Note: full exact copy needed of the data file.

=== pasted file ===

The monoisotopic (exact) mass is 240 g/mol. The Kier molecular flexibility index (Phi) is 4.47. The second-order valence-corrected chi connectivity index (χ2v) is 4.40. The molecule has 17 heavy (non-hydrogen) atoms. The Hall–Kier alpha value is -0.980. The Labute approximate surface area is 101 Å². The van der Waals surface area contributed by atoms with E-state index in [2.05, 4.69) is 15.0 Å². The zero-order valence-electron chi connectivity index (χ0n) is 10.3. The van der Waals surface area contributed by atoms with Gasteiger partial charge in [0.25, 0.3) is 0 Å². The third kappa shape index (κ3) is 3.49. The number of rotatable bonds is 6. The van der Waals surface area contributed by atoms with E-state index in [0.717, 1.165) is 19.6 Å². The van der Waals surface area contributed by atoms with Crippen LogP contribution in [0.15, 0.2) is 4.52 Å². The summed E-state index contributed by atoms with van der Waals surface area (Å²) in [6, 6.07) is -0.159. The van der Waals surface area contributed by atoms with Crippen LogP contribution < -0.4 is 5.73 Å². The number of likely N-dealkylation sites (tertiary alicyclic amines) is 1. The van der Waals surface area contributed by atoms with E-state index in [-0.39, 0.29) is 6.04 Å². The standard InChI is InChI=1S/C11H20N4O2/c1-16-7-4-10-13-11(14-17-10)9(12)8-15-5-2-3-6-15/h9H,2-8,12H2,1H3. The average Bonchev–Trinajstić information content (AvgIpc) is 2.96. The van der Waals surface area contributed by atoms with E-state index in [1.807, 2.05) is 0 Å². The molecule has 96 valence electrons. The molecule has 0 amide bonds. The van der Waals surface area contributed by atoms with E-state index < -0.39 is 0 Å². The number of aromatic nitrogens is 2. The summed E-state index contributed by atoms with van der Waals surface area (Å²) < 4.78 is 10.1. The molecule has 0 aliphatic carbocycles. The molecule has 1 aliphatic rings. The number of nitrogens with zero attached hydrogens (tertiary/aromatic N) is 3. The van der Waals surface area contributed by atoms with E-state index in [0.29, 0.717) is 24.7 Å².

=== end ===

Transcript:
The monoisotopic (exact) mass is 240 g/mol. The Kier molecular flexibility index (Phi) is 4.47. The second-order valence-corrected chi connectivity index (χ2v) is 4.40. The molecule has 17 heavy (non-hydrogen) atoms. The Hall–Kier alpha value is -0.980. The Labute approximate surface area is 101 Å². The van der Waals surface area contributed by atoms with E-state index in [2.05, 4.69) is 15.0 Å². The zero-order valence-electron chi connectivity index (χ0n) is 10.3. The van der Waals surface area contributed by atoms with Gasteiger partial charge in [0.25, 0.3) is 0 Å². The third kappa shape index (κ3) is 3.49. The number of rotatable bonds is 6. The van der Waals surface area contributed by atoms with E-state index in [0.717, 1.165) is 19.6 Å². The van der Waals surface area contributed by atoms with Crippen LogP contribution in [0.15, 0.2) is 4.52 Å². The summed E-state index contributed by atoms with van der Waals surface area (Å²) in [6, 6.07) is -0.159. The van der Waals surface area contributed by atoms with Crippen LogP contribution < -0.4 is 5.73 Å². The number of likely N-dealkylation sites (tertiary alicyclic amines) is 1. The van der Waals surface area contributed by atoms with E-state index in [-0.39, 0.29) is 6.04 Å². The standard InChI is InChI=1S/C11H20N4O2/c1-16-7-4-10-13-11(14-17-10)9(12)8-15-5-2-3-6-15/h9H,2-8,12H2,1H3. The average Bonchev–Trinajstić information content (AvgIpc) is 2.96. The van der Waals surface area contributed by atoms with E-state index in [1.807, 2.05) is 0 Å². The molecule has 96 valence electrons. The molecule has 0 amide bonds. The van der Waals surface area contributed by atoms with E-state index < -0.39 is 0 Å². The number of aromatic nitrogens is 2. The summed E-state index contributed by atoms with van der Waals surface area (Å²) < 4.78 is 10.1. The molecule has 0 aliphatic carbocycles. The molecule has 1 aliphatic rings. The number of nitrogens with zero attached hydrogens (tertiary/aromatic N) is 3. The van der Waals surface area contributed by atoms with E-state index in [0.29, 0.717) is 24.7 Å².